What do you get when you combine a global pandemic that forces people to stay home and in front of their screens, media powerhouses Jeffrey Katzenberg and Meg Whitman, and nearly $2 billion in start-up capital? Reportedly not much, with news circulating on Wednesday that Quibi will be officially shutting down. The Wall Street Journal was one of the first to report, with Deadline Hollywood reporting that Katzenberg and CEO Whitman are "about to have a call with investors this afternoon to explain their decision to wind down the short-form video service after little more than six months. They are exploring options including selling content or the entire service in the hopes that a buyer emerges." The process will take several months, with close to 200 employees about to lose their jobs (with a staff meeting with Katzenberg and Whitman also expected today) and the fate of the service's programming still in limbo.
The reasons for Quibi's presumed demise will be debated and analyzed for some time to come. Some will point to the COVID pandemic as killing the Quibi concept of "watching on the go," leaving it to compete with new, more home-based streaming services like Apple TV+, Disney+, HBO Max, and Peacock. Others will point to the money spent on what some considered to be ill-focused promotions. Ad tracking firm iSpot reported that the company spent $63.7 million on TV in 2020- with many saying that the service couldn't decide whether to focus on selling the service or its programming content. As with most media companies this year, Quibi also saw it fair share of corporate turmoil, as well as in a legal matter with Eko over potential patent infringement over its Turnstyle interface. For a service that promoted itself as being "new," many were surprised that Quibi didn't reach out from the start to connected-TV platforms like Apple and Roku, as well as free, ad-supported streaming outlets like Xumo and Pluto.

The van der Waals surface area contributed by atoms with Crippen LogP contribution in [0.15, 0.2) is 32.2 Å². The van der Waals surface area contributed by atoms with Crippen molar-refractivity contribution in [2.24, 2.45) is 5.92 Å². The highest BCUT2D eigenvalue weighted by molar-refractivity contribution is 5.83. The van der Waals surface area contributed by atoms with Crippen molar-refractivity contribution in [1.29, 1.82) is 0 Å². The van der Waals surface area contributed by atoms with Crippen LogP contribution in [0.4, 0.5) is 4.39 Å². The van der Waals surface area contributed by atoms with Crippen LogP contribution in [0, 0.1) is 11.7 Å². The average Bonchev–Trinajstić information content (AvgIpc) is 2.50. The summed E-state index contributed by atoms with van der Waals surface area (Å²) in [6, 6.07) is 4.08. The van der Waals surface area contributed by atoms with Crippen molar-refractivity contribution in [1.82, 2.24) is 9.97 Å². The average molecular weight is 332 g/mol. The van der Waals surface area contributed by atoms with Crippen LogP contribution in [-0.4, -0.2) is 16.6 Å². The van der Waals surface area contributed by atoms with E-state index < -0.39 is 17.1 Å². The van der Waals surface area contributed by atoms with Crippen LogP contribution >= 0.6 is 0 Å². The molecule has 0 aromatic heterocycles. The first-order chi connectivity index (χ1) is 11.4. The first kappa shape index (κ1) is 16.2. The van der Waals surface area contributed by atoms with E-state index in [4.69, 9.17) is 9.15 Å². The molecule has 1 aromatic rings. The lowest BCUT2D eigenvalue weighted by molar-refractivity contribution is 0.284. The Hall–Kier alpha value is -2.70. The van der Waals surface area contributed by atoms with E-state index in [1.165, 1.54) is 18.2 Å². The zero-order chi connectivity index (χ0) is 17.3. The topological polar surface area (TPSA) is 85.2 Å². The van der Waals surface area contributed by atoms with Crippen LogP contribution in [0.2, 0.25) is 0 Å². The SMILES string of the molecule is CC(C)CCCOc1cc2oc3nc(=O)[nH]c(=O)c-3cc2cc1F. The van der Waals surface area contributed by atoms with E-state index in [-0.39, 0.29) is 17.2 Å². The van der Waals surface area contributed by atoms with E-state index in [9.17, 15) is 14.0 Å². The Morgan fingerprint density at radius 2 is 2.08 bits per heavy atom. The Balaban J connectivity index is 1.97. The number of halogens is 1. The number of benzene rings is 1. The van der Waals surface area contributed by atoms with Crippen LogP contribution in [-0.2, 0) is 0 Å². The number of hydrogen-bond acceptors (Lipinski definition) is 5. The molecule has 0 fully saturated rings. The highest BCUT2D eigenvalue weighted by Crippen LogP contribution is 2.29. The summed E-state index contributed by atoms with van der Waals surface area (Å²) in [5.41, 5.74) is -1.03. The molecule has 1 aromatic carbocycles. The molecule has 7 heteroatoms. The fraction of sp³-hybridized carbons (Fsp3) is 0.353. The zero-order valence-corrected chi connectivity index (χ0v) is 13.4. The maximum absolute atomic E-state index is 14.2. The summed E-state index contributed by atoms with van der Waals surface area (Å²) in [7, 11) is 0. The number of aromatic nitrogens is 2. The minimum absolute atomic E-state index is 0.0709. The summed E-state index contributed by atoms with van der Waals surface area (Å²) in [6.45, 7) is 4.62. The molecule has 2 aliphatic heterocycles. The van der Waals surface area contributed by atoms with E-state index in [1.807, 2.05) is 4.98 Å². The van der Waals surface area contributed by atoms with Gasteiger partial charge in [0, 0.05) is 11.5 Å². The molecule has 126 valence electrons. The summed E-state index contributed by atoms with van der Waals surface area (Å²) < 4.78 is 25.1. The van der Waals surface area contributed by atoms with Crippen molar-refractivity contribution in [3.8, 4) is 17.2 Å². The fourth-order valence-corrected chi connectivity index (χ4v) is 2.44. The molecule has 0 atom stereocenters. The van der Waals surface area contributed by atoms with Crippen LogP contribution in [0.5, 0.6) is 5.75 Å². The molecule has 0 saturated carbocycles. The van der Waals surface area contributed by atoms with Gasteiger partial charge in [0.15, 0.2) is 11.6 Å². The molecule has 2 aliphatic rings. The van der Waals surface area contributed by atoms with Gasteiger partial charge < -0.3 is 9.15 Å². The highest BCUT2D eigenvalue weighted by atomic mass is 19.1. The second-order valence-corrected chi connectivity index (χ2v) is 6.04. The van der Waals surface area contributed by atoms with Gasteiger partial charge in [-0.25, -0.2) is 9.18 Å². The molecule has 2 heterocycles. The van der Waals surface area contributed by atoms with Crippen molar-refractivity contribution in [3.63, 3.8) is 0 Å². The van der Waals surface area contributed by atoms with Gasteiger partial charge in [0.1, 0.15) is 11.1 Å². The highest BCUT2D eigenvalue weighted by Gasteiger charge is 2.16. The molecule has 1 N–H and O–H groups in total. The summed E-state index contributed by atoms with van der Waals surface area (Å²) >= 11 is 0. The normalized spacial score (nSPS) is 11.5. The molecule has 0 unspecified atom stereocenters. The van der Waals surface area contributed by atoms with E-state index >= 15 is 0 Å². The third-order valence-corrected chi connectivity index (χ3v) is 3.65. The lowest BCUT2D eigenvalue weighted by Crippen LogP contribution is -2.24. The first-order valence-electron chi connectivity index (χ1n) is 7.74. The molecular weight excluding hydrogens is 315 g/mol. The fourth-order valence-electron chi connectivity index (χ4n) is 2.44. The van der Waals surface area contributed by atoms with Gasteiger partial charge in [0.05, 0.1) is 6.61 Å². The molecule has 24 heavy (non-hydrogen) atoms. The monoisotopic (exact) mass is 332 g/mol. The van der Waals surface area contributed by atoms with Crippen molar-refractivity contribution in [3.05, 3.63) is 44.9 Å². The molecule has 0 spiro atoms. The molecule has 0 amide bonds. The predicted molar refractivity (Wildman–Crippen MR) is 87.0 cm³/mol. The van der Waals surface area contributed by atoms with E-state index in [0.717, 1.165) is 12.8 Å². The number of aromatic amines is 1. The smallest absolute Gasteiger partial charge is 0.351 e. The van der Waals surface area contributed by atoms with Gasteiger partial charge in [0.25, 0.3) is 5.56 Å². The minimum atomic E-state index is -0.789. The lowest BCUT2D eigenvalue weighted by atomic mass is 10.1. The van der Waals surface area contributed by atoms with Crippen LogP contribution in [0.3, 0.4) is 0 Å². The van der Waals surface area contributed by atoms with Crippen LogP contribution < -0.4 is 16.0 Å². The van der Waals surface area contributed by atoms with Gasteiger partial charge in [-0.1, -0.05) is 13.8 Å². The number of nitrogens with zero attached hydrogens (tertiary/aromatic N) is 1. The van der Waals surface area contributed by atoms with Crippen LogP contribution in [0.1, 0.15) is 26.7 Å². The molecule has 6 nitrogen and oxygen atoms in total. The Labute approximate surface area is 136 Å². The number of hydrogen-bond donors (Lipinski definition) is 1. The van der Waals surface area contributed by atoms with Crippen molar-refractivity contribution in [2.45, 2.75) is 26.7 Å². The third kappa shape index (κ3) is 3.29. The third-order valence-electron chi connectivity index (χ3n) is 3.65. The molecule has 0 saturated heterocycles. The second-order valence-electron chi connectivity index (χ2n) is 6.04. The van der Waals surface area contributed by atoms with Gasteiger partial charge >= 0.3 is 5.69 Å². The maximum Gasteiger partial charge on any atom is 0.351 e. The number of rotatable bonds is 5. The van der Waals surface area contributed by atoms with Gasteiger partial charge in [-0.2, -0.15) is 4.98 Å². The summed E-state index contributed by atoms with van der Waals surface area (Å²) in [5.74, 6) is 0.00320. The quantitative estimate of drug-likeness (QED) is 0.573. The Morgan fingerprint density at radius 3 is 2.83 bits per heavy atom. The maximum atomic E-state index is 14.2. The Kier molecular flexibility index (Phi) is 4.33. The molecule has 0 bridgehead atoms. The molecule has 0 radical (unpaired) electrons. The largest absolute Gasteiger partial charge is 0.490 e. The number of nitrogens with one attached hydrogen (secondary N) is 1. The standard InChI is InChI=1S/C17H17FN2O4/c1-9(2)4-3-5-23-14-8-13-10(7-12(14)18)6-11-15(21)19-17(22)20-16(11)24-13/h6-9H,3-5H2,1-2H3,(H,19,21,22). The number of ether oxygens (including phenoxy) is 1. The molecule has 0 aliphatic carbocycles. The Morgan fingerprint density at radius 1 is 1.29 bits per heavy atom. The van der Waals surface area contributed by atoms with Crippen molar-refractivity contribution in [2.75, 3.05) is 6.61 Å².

Others put the blame on the basic foundation of any service of this type: it's programming. "No one seemed to find a show they fell in love with. They needed at least two big hits to generate at least enough of an audience. They needed anchor tenants. And I wish for their sake they would have gotten them," said one executive in Deadline Hollywood's report.